The invitation arrived a few months back. Diana and I were invited to read as part of a Dia de los Muertos event at the Writers Place in Kansas City, Missouri. It was the perfect excuse for my favorite mode of travel—a road trip!
On the morning we left Diana bought bacon buns from the Bridgeport Bakery to jump-start our journey with a savory snack. I was determined to keep the 500 mile stretch of Midwest inter-state interesting with my favorite Pandora stations. We occasionally pulled over to obscure rural towns and rest-stops for bathroom breaks and to gas-up the car. Nine hours later we were welcomed into the lovely home of Kansas City resident and founding member of the Latino Writers Collective Xanath Caraza. It was the beginning of a charming weekend and plenty of wonderful discoveries about a city that up until very recently I knew too little about.
This brief get-away also served as a creative pilgrimage with plenty of delightful discoveries that left me inspired–they are as follows:
The Writers Place I’m told that this literary community center was founded by a Latina, and the mansion it calls home was once a brothel, later an evangelical church and now the writers that frequent the spot suggest there is a ghost.
The Latino Writers Collective is a fierce group of Kansas City writers, “they hold bi-weekly meetings and critiques, collaborating to hone and polish the work of its members for publication.” To date they have published two anthologies: Primera Pagina: Poetry from the Latino Heartland and Cuentos del Centro: Stories from the Latino Heartland. Proyecto Latina has been lucky enough to feature two of its members: Linda Rodriguez (Oct. 2010) and Xanath Caraza (April 2011). It was an honor to have the opportunity to read with them in Kansas City.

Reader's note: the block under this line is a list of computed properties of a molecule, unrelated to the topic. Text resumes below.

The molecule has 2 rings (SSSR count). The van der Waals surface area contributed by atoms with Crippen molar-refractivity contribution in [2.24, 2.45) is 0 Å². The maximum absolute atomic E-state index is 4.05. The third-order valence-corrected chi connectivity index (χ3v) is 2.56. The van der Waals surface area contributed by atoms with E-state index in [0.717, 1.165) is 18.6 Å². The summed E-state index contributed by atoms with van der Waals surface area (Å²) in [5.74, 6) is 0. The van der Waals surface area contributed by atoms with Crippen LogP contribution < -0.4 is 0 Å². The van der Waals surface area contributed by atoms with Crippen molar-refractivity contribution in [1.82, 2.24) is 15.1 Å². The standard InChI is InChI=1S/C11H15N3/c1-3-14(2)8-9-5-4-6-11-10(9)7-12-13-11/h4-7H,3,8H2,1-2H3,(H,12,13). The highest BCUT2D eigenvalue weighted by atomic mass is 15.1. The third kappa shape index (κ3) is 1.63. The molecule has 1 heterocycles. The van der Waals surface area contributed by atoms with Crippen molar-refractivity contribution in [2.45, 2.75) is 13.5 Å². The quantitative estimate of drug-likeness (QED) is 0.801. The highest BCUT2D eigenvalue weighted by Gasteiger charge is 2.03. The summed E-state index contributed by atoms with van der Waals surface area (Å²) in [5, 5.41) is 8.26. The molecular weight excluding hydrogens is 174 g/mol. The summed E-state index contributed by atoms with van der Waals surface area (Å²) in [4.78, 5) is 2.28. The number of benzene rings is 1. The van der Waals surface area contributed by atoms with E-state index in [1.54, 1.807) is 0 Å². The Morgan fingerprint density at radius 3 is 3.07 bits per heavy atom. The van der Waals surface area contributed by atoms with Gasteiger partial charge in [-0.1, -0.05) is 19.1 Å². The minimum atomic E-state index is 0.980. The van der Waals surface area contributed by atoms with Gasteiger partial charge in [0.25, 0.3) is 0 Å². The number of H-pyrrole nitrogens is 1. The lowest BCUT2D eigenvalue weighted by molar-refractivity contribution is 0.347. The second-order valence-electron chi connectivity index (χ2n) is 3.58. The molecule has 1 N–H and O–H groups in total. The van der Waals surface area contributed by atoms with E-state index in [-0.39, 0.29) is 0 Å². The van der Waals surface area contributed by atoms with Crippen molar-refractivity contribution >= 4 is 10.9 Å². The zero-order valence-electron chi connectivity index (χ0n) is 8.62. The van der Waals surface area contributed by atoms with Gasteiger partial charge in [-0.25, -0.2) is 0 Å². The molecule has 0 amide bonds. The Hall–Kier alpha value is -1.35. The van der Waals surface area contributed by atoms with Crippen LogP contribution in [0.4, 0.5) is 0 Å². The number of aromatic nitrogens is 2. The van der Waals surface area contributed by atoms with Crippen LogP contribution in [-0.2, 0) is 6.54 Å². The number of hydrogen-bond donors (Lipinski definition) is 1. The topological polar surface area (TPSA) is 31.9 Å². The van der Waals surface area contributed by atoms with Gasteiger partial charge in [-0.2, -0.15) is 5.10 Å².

The Plaza is a posh entertainment district full of Spanish inspired architectural eye-candy. We squeezed in some window shopping and Diana splurged on cookie cutters in the shape of a hummingbird and a daschund. At the coffee shop I was pleasantly surprised that the barista that prepared my pumpkin latte pronounced my name correctly.
Dolores Huerta was not new to me, but it was the first time I got to hear her speak. I was pretty star-struck but I managed to ask if she would take a photo with me.
Mattie Rhodes Art Gallery had an impressive number of altars, for their Day of the Dead exhibit, squeezed into their storefront space. One interactive ofrenda titled Mujeres Poderosas allowed Diana and I to add our mothers names. It was in this space that I encountered a French Bulldog named Diego, with the same frog eyes as his name sake, a bow-tie collection and the sweetest temperament.
The Nelson-Atkins Museum features a sculpture garden with a 56 foot metal tree and a scattering of giant shuttle cocks. Our visit was short but it packed a punch: we viewed an exhibit of prints by Jose Guadalupe Posada and we saw the Day of the Dead community ofrenda that our friend Xanath had a hand in creating–you can listen to a piece on the making of this ofrenda here.
Rotary Cheese Graters You know, the darnest things will impress me. Xanath hosted us to breakfast and dinner, and when we asked if we could help it was this kitchen gadget that kept me entertained–she joked that it was part of her husband’s dowry. There were other gastronomic indulgences in Kansas City: A pint of craft beer from Boulevard, a local brewery and the signature burnt ends bbq brisket for dinner. How about a scoop of goatcheese and fig flavor ice cream? Diana, Xanath and I vowed to write odes to it.